Many different angles and explanations have been floated as reasons why the tragic event in Ferguson occurred and will possibly continue to occur which has helped illuminate the view many people have about American society. SGR has made a conscious decision to not pick a side in this horrible situation other than to attempt to report as many facts as possible. However, Mychal Denzel Smith’s recent appearance on MSNBC is important because it explains the way many people on the Left look at the world. The video speaks volumes about why some are unable to accept or even consider the validity of the Grand Jury’s recent decision to not indict Darren Wilson. Smith says in the video below, “What we haven’t dealt with, we refuse to deal with it is the idea, the fact that the foundation of this country is racism and white supremacy. And we are — all of our institutions uphold that.”
There are a lot of problems with this statement. First of all, it hinders our ability to have a rational conversation about how to prevent situations like Ferguson from happening again. It’s the kind of wild inflammatory accusation that distorts the argument and takes energy away from positive conversations such as legislation to ensure that all police officers wear body cams. That alone would have completely changed the way the case was presented. Claiming that “all of our institutions” uphold racism and white supremacy is not only patently false, but it puts an unnecessary burden on those who support the way the judicial system handled this case to prove that the government isn’t racist, when it never was in the first place. Truth is, while we are far from perfect, America is a completely different place than it was in the 18th century and as far as race relations go, that’s a good thing.
Secondly, it is a very lazy argument to claim that American society is still fundamentally racist because slavery existed in America 150 years ago. The list of countries and regions that have no traces of slavery or racial strife in their history is slim to none. Of course slavery is important to remember and the affect it has on the African-American community is very real but that does not justify chalking up this killing to racism. There is no doubt that a disproportionate amount of black men are currently incarcerated in our jails and sentencing reform should be at the top of our nation’s priority list. There is also no doubt that for many African-Americans, life is still very difficult. The biggest problem is that making wild generalizations based on those facts alone is just dishonest. Life is hard for a lot of people in this country and it isn’t necessarily due to race. For example, the majority of people on food stamps are white, not black. This is because poverty is not unique to one race. Cops also kill people of all backgrounds and those killings rarely make national news. It was only a couple years ago that cops murdered (on video) an unarmed white homeless man while he begged for mercy in Fullerton, California. Those officers were all exonerated. There were no riots, the story was barely covered nationally, and the man’s name (Kelly Thomas) is relatively unknown across the country. Arguably, this was a much more egregious example of police brutality, but it wasn’t covered. Why? That’s anyone’s guess. The point is that cops are not actively patrolling the streets looking for black people to kill. This hasn’t stopped commentators from actively implying otherwise, even when the “hands up” version of the Michael Brown killing was seriously discredited by the Grand Jury transcript.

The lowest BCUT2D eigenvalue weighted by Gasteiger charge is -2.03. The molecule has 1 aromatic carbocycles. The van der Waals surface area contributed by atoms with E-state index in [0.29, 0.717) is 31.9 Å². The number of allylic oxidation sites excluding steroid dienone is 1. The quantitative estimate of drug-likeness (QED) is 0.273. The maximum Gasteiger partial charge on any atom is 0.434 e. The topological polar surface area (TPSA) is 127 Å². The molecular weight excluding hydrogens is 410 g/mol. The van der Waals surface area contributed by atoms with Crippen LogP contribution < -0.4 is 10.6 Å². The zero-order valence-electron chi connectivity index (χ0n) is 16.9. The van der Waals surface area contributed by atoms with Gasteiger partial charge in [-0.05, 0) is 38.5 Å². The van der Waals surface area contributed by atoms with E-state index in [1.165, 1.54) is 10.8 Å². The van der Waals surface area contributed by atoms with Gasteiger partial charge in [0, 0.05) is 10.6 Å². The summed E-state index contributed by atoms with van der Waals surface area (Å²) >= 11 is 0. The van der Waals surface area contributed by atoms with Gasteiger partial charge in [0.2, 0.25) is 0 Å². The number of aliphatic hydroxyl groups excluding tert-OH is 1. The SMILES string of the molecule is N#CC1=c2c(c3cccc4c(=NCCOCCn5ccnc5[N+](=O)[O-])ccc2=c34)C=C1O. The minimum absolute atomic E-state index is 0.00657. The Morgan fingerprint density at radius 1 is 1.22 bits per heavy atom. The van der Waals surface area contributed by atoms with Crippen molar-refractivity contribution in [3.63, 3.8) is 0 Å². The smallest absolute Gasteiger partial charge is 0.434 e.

Thirdly, the shooting in Ferguson was by far the exception to the rule as far as homicides in this country are concerned. It is very troubling when citizens are killed by the police but those instances are not the norm. It’s also important to remember that 93% of blacks are killed by blacks and not the police. Violent crimes are why the police are patrolling these areas in the first place. There are many issues that contribute to African-American strife that are far more relevant than slavery such as the breakdown of the nuclear family, struggling economy, teenage pregnancy, substance abuse, and yes, a distrust of the police. That distrust is only exacerbated by television personalities crying racism at every turn. All these issues need to be looked at collectively. Picking and choosing facts is self-serving and not fair to the memory of Michael Brown. Slavery and “institutional racism” did not kill Michael Brown and they didn’t force the grand jury to render the decision they did. Our society can learn from this situation but not if we blindly accept the premise that America’s institutions are all morally corrupt. It has become commonplace to accuse others of racism during the course of disagreements on issues such as this one and that is certainly hurting our ability to grow as a society.
– Andrew Mark Miller